It attributed the lower level of confidence to an ongoing trend related to orderbooks. Specifically, the first quarter of this year saw a continuation of a downward slide in orders over the last 12 months. This was reinforced by consumer feedback, which recorded a material drop off in projects being commissioned; figures show that 60% of the companies surveyed commissioned energy projects in the first three months of 2018. EEVS said this was part of a “notable step down in the volume of procurement over the last year”.

In 2016, for example, procurement did not drop below 65% and reached a high of 80% in Q4. Improvements in the energy efficiency of lighting were revealed as the most popular investment, with gains also seen in smart building technology, smart metering and monitoring and targeting software.

Suppliers were recorded as “significantly upbeat” about the outlook for the next three months, with many anticipating favourable conditions in the months ahead and 76% reporting an expected uptick in Q2 2018. Elsewhere, suppliers were noted as “unequivocal” in their feedback on government performance during Q1 2018. The report said that “strongly negative feedback has continued for 12 months, with more than eight out of 10 suppliers now considering government action on energy efficiency to be either ‘neutral’ or ‘ineffective’.” Regarding the government’s management of the wider UK economy it was revealed that only one in 10 suppliers considered it “effective”.

BEIS gives the green light to ultra-fast EV charging innovation

On 12 June the government announced that it was supporting new ultra-fast electric vehicle (EV) charging technology that aims to ensure fast and safe charging for high-powered electric car batteries. PowerDrive Line is one of 12 innovation projects that has received funding from the government’s Faraday Battery Challenge. This forms part of the Industrial Strategy Challenge Fund and will see the government invest £246mn to support battery technologies for EVs.

PowerDrive Line is focused on solid-state battery cell development and will address concerns about manufacturing such advanced technology at scale and how to develop ultra-fast charging technology of less than 25 minutes. Business and Energy Secretary Greg Clark said the innovation was “an example of our modern Industrial Strategy in action and will help pioneering companies realise the economic benefits that the global transition to a low carbon economy offers.”

In other EV-related news, it has also been confirmed that the government is to create a dedicated EV taskforce, with Transport Minister Baroness Sugg saying at a Lords hearing of the Automated and Electric Vehicles Bill on 5 June that it “will work with government, the energy sector and the automotive sector to look at what further actions can be taken to ensure that the energy system is used more efficiently for the uptake of electric vehicles.”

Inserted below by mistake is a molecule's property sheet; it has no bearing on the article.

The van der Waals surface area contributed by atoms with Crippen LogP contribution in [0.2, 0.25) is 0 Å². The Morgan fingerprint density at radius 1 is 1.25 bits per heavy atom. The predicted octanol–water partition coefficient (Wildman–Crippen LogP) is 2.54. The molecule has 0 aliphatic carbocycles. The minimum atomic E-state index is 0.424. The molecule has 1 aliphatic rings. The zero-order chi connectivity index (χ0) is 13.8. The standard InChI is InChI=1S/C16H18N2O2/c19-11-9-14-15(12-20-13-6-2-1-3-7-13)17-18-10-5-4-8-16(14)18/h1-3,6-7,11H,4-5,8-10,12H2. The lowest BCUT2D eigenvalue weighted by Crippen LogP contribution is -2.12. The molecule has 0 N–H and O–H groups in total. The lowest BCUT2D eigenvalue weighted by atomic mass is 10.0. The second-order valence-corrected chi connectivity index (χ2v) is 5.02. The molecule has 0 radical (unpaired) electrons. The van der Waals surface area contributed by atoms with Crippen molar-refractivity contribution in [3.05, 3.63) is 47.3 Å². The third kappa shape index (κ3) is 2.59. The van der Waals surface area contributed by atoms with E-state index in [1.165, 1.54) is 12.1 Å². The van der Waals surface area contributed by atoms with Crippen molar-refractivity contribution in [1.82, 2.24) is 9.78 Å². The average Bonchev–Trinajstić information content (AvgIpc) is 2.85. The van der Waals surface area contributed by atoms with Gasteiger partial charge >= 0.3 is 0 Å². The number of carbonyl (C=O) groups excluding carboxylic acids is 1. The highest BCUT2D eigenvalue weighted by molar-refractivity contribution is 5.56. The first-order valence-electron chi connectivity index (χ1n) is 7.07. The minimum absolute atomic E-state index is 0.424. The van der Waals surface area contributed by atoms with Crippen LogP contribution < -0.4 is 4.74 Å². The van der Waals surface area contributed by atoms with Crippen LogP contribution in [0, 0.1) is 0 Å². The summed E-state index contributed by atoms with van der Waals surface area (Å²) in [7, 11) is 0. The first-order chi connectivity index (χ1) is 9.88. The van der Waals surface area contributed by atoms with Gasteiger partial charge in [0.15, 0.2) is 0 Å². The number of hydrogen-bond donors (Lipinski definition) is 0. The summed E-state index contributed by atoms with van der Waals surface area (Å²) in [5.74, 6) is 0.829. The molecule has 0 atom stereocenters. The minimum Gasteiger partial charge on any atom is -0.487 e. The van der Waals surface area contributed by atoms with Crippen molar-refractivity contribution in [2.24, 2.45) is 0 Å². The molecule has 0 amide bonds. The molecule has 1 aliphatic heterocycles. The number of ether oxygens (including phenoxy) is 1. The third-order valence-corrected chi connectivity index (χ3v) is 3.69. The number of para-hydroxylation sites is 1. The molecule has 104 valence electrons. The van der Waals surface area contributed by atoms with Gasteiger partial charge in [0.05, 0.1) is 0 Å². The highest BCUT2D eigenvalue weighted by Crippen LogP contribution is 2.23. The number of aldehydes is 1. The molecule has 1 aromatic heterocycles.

Climate Action Network report finds Europe is “off target” on climate change

A report published by Climate Action Network Europe has revealed that all EU countries are “off target” when it comes to increasing their climate action in line with their Paris Agreement goals.

The publication, which examined EU Member States’ activities on climate change and their current greenhouse gas emissions, said that “no single EU country is performing sufficiently in both ambition and progress”. It stated that all EU countries can and must do more to achieve their Paris Agreement targets.

The UK ranked 14th on the list of countries and, together with Belgium, Denmark and Germany, was no longer seen as being at the forefront of the fight against climate change. The report noted that, while the UK has committed to several ambitious climate targets, it has been “falling well short of being a force for progressive policy at EU level”. Recommendations to improve this included establishing clarity on energy frameworks post-Brexit and taking the opportunity of the 10th anniversary of the Climate Change Act to raise emissions targets to “net zero” before 2050.

Energy-positive “Active Office” opens at Swansea University

The UK’s first energy-positive office, which generates more solar energy than it consumes, has opened at Swansea University on 21 June. The new building, known as Active Office, uses a range of innovative technologies to generate, store and release solar energy in one integrated system. It was designed by SPECIFIC, a UK Innovation and Knowledge Centre led by Swansea University.

Active Office is an example of the “buildings as power stations” concept that points to a new generation of low-carbon buildings and offices that produce their own clean energy. The office uses a range of technologies, including integrated solar PV panels, a combined PV thermal system that can generate both heat and electricity from the sun, lithium-ion batteries to store generated electricity and a 2,000-litre water tank that stores solar heat.

Buildings currently account for around 40% of the UK’s energy consumption and energy positive buildings like Active Office offer several advantages, such as lower energy costs for consumers, less requirement for peak central power generating capacity, improved energy security and reduced carbon emissions.